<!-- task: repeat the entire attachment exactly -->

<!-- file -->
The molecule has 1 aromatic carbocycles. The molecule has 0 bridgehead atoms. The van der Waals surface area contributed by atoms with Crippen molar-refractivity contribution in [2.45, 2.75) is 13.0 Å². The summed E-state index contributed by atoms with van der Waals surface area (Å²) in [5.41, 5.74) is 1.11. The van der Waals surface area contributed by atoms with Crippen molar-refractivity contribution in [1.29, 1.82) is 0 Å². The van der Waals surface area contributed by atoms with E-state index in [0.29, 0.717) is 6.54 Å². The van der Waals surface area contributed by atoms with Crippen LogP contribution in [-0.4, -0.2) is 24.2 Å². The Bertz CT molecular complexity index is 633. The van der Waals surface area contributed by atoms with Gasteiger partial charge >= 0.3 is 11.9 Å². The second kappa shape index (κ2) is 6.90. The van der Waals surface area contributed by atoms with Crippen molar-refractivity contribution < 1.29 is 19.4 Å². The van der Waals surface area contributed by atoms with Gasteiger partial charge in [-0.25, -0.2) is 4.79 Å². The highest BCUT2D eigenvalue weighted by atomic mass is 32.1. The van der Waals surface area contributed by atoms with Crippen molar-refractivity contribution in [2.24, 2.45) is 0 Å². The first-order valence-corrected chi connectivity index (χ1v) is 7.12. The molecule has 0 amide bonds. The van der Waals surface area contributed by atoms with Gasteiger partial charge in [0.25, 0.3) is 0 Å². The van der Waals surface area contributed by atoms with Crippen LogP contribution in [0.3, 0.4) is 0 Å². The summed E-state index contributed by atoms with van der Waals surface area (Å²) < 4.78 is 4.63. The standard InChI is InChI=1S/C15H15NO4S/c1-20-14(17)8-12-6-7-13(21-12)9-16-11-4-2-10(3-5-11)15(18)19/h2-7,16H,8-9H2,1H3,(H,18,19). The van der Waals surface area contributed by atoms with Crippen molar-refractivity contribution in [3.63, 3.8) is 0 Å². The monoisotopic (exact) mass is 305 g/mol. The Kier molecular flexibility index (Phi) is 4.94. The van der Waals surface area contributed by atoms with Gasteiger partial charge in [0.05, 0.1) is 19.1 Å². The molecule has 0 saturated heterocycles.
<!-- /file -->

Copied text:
The molecule has 1 aromatic carbocycles. The molecule has 0 bridgehead atoms. The van der Waals surface area contributed by atoms with Crippen molar-refractivity contribution in [2.45, 2.75) is 13.0 Å². The summed E-state index contributed by atoms with van der Waals surface area (Å²) in [5.41, 5.74) is 1.11. The van der Waals surface area contributed by atoms with Crippen molar-refractivity contribution in [1.29, 1.82) is 0 Å². The van der Waals surface area contributed by atoms with E-state index in [0.29, 0.717) is 6.54 Å². The van der Waals surface area contributed by atoms with Crippen LogP contribution in [-0.4, -0.2) is 24.2 Å². The Bertz CT molecular complexity index is 633. The van der Waals surface area contributed by atoms with Gasteiger partial charge >= 0.3 is 11.9 Å². The second kappa shape index (κ2) is 6.90. The van der Waals surface area contributed by atoms with Crippen molar-refractivity contribution < 1.29 is 19.4 Å². The van der Waals surface area contributed by atoms with Gasteiger partial charge in [-0.25, -0.2) is 4.79 Å². The highest BCUT2D eigenvalue weighted by atomic mass is 32.1. The van der Waals surface area contributed by atoms with Crippen molar-refractivity contribution in [2.24, 2.45) is 0 Å². The first-order valence-corrected chi connectivity index (χ1v) is 7.12. The molecule has 0 amide bonds. The van der Waals surface area contributed by atoms with Gasteiger partial charge in [0.25, 0.3) is 0 Å². The van der Waals surface area contributed by atoms with Crippen LogP contribution in [0.3, 0.4) is 0 Å². The summed E-state index contributed by atoms with van der Waals surface area (Å²) < 4.78 is 4.63. The standard InChI is InChI=1S/C15H15NO4S/c1-20-14(17)8-12-6-7-13(21-12)9-16-11-4-2-10(3-5-11)15(18)19/h2-7,16H,8-9H2,1H3,(H,18,19). The van der Waals surface area contributed by atoms with Crippen molar-refractivity contribution in [3.63, 3.8) is 0 Å². The monoisotopic (exact) mass is 305 g/mol. The Kier molecular flexibility index (Phi) is 4.94. The van der Waals surface area contributed by atoms with Gasteiger partial charge in [0.05, 0.1) is 19.1 Å². The molecule has 0 saturated heterocycles.